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Examines in Physical Medicine and Rehabilitation: Open Access

Overlooked Symptoms of Chronic Pain

Nelson Howard Hendler*

Former assistant professor of neurosurgery, Johns Hopkins University School of Medicine, USA

*Corresponding author: Nelson Hendler, Former assistant professor of neurosurgery, Johns Hopkins University School of Medicine, USA

Submission: September 20, 2022; Published: September 23, 2022

DOI: 10.31031/EPMR.2022.03.000570

ISSN 2637-7934
Volume3 Issue4


Pain is a poorly understood component of medicine. Despite the fact that pain is one of the most common reasons a patient seeks medical assistance, there is limited understanding of this process. Pain often produces a great deal of anxiety for patient because it signals that something is wrong within the body. This is further complicated and compounded by the fact that pain is a totally subjective experience. There is no way to accurately and consistently measure pain. However, one of the first questions most physicians ask a patient is “How much pain do you have?” This inanity has been perpetuated by the advent of the most useless of all medical assessments which is an attempt to quantify this subjective experience-the fifth vital sign. Nowadays, a physician asks a patient “How much pain do you have on a scale of one to ten?” and then dutifully records the answer. This has no diagnostic value.

Research from Johns Hopkins University School of Medicine documents that 40%-80% of chronic pain patients are misdiagnosed [1]. An extreme example of this mislabeling of patients is fibromyalgia. In one recent study, the authors found that 37 of 38 patients (97%) told they had fibromyalgia did not meet the diagnostic criteria for this disorder. In the 37 patients who really did not have fibromyalgia, the authors found 133 other medical disorders, documented by objective medical tests, who needed surgery to improve [2]. Likewise, 71% to 80% of patients told they had Complex Regional Pain Syndrome (CRPS) or Reflex Sympathetic Dystrophy (RSD) were found to have just undiagnosed nerve entrapment syndromes [3,4]. As the result of being misdiagnosed and having chronic and persistent pain, patients go through four stages of psychological responses, spanning 3-12 years [5]. Eighty-nine percent of these patients get depressed, and the suicide rate in this patient group is 2 to 3 times higher than the general population [6,7]. To address this high rate of misdiagnosis in chronic pain patients, researchers from Johns Hopkins University School of Medicine developed an “expert system” diagnostic program, which produces diagnoses with a 96% correlation with diagnoses of Johns Hopkins Hospital doctors [8]. This system can also predict with 100% what a neurosurgeon will find when he operates [9]. This system used pattern recognition, and Bayesian analysis to interpret the 2008 possible answers to the 72 questions asked by the “expert system.” [8]. The system is available on several websites, including, www.AILabsPS. com, and Outcome studies document that when this “expert system” is used, narcotic use is reduced 89% of the time, tranquillizer and hypnotic use is reduced 85% of the time, and there is a 45% reduction in doctors’ visits [10]. The system is available to physicians for use in research without costs. Email Nelson Hendler, MD, MS at to received free access.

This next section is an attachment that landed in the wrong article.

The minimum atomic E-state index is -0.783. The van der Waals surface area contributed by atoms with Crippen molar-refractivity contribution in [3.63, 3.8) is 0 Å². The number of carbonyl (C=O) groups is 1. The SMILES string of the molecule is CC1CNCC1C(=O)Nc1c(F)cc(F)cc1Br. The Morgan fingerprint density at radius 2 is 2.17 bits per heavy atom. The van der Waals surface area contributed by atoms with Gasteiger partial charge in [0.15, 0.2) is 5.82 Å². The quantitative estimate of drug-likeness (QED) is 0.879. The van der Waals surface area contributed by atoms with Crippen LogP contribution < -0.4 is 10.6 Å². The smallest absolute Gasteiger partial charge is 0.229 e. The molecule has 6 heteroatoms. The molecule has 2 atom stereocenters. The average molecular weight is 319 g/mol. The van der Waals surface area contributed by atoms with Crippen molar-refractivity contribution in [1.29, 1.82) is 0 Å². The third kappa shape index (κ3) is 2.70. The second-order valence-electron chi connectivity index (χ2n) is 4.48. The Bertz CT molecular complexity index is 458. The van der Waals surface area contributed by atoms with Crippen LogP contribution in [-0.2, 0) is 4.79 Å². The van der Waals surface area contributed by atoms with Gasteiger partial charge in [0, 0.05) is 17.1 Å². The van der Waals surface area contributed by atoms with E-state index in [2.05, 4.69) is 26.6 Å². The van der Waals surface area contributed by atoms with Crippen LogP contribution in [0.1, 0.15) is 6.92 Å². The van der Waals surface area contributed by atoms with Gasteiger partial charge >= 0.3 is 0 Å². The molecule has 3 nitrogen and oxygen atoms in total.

1. Hendler N (2018) Why 40%-80% of chronic pain patients are misdiagnosed and how to correct that. Nova Science Publishers, pp. 216-217.
  2. Hendler N, Romano T (2016) Fibromyalgia over-diagnosed 97% of the time: Chronic pain due to thoracic outlet syndrome, acromo-clavicular joint syndrome, disrupted disc, nerve entrapments, facet syndrome and other disorders mistakenly called fibromyalgia. Anesth Pain Med 1(1):1-7
  3. Dellon AL, Andronian E, Rosson GD (2009) CRPS of the upper or lower extremity: Surgical treatment outcomes, J. Brachial Plex Peripher Nerve Inj 4(1): 1.
  4. Hendler N, Raja S (1999) Chapter 39-Relex Sympathetic Dystrophy and Causalgia. In: David Tollison C, Williams, Wilkins Baltimore, (Eds.), Handbook of Pain Management.
  5. Hendler N (1982) The four stages of pain. In: Long D, Wise T, Johm Wright (Eds.), Chapter 1: Diagnosis and Treatment of Chronic Pain, USA.
  6. Hendler N (1988) Validating and treating the complaint of chronic back pain: The mensana clinic approach. In: eds. Black P, Alexander E, Barrow D, (Eds.), Lippincott Williams & Wilkins Publishers, USA, 35: 385-397.
  7. Fishbain DA (1999) The association of chronic pain and suicide. Semin Clin Neuropsychiatry 4(3): 221-227.
  8. Hendler N, Berzoksky C, Davis RJ (2007) Comparison of clinical diagnoses versus computerized test diagnoses using the mensana clinic diagnostic paradigm (expert system) for diagnosing chronic pain in the neck, back and limbs. Pan Arab Journal of Neurosurgery, pp. 8-17.
  9. Landi A, Davis R, Hendler N, Tailor A (2016) Diagnoses from an on-line expert system for chronic Pain confirmed by intra-operative findings. Journal of Anesthesia & Pain Medicine 1(1): 1-7.
  10. Hendler N (1988) Validating and treating the complaint of chronic back pain: The mensana clinic approach. In: Black P, Alexander E, Barrow D, (Eds.), Clinical Neurosurgery, Williams and Wilkins Company, 35: 385-397.

© 2022 Nelson Howard Hendler. This is an open access article distributed under the terms of the Creative Commons Attribution License , which permits unrestricted use, distribution, and build upon your work non-commercially.